Poleward Shift of the Kuroshio Extension Front and its Impact on the North Pacific Subtropical Mode Water in the Recent Decades uri icon


  • AbstractMeridional shift of the Kuroshio Extension (KE) front and changes in the formation of the North Pacific Subtropical Mode Water (STMW) during 1979-2018 are reported. The surface-to-subsurface structure of the KE front averaged over 142°E-165°E has shifted poleward at a rate of ~ 0.23±0.16° per decade. The shift was caused mainly by the poleward shift of the downstream KE front (153°E-165°E, ~ 0.41±0.29° per decade), barely by the upstream KE front (142°E-153°E). The long-term shift trend of the KE front showed two distinct behaviors before and after 2002. Before 2002, the surface KE front moved northward with a faster rate than the subsurface. After 2002, the surface KE front showed no obvious trend, but the subsurface KE front continued to move northward. The ventilation zone of the STMW, defined by the area between 16°C and 18°C isotherms or between 25 kg m-3 and 25.5 kg m-3 isopycnals, contracted and displaced northward with a shoaling of the mixed layer depth (hm) before 2002 when the KE front moved northward. The STMW subduction rate was reduced by 0.76 Sv (63%) during 1979-2018, most of which occurred before 2002. Of the three components affecting the total subduction rate, the temporal induction ( ??hm/?t ) was dominant accounting for 91% of the rate reduction, while the vertical pumping (?wmb) amounted to 8% and the lateral induction (?umb · ?hm) was insignificant. The reduced temporal induction was attributed to both the contracted ventilation zone and the shallowed hm that were incurred by the poleward shift of KE front.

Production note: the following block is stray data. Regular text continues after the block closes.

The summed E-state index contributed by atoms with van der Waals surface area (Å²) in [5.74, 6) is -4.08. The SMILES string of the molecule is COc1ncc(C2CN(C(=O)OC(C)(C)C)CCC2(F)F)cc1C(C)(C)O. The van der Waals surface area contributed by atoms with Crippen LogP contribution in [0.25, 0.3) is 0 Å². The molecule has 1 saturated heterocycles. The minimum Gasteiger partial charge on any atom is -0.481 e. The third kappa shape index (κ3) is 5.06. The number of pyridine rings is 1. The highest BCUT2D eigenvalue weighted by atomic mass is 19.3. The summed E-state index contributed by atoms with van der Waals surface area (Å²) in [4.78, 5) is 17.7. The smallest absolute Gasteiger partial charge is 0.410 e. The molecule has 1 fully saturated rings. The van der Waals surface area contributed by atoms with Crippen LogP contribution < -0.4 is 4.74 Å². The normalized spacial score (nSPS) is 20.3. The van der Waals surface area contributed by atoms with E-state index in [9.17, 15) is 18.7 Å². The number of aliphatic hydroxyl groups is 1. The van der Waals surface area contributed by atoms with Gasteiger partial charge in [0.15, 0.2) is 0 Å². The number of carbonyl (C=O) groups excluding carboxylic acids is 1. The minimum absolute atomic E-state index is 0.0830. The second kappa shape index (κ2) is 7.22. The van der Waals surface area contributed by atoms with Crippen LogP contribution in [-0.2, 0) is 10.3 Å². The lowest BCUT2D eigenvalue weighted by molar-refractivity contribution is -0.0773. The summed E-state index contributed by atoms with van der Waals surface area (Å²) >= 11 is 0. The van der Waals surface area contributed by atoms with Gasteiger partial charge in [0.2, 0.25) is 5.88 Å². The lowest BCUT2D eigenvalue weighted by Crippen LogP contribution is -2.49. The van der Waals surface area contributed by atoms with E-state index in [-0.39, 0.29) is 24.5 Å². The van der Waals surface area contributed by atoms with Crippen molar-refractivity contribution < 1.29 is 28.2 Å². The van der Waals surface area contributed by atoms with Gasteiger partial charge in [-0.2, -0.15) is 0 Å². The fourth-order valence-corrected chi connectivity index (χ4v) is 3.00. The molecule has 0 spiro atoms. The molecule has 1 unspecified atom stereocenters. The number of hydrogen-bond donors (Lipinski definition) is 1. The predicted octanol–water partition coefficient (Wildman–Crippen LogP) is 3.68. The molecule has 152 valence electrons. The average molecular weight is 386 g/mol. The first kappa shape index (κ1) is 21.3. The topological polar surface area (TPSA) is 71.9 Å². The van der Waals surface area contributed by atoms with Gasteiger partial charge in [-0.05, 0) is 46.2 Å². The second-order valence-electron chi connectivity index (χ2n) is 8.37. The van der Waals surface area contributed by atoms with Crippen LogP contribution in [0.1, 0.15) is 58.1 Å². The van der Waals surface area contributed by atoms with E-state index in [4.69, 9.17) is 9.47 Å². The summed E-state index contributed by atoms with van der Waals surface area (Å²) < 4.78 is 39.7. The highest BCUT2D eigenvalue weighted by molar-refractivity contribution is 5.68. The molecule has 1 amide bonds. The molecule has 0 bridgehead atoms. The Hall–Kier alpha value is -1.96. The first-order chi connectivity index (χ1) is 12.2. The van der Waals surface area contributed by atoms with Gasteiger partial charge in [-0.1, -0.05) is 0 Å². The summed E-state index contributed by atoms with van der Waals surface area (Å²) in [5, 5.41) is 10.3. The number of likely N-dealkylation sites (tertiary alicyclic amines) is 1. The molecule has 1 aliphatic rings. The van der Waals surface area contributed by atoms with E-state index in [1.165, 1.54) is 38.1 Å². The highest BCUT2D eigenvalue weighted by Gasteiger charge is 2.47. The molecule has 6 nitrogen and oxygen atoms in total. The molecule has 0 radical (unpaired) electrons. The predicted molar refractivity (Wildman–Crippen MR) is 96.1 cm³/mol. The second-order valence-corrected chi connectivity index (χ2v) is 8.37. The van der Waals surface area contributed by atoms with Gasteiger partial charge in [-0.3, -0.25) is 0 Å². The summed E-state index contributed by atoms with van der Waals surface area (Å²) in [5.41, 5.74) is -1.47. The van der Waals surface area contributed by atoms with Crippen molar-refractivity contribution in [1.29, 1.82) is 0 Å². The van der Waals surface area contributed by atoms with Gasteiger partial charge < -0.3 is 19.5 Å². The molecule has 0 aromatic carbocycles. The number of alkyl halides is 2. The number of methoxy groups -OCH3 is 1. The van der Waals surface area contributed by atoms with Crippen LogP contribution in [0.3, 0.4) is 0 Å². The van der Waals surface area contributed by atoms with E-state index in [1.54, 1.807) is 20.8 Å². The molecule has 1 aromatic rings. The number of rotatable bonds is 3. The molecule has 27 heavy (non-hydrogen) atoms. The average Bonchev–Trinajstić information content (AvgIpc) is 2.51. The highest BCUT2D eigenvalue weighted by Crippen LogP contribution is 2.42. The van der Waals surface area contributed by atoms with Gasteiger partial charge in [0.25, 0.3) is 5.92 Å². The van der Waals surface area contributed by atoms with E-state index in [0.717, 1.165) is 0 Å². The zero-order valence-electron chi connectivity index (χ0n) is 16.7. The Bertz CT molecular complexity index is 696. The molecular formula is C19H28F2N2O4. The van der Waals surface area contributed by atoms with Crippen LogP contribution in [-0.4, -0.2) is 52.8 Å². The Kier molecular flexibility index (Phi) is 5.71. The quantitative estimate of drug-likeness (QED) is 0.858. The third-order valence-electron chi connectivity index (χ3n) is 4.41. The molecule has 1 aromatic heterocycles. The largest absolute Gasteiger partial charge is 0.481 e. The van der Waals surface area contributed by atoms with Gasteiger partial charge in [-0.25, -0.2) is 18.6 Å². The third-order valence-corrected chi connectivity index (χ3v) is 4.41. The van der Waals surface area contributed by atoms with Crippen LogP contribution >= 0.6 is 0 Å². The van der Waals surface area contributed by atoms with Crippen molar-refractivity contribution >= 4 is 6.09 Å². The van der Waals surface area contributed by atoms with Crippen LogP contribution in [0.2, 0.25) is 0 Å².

publication date

  • November 30, 2020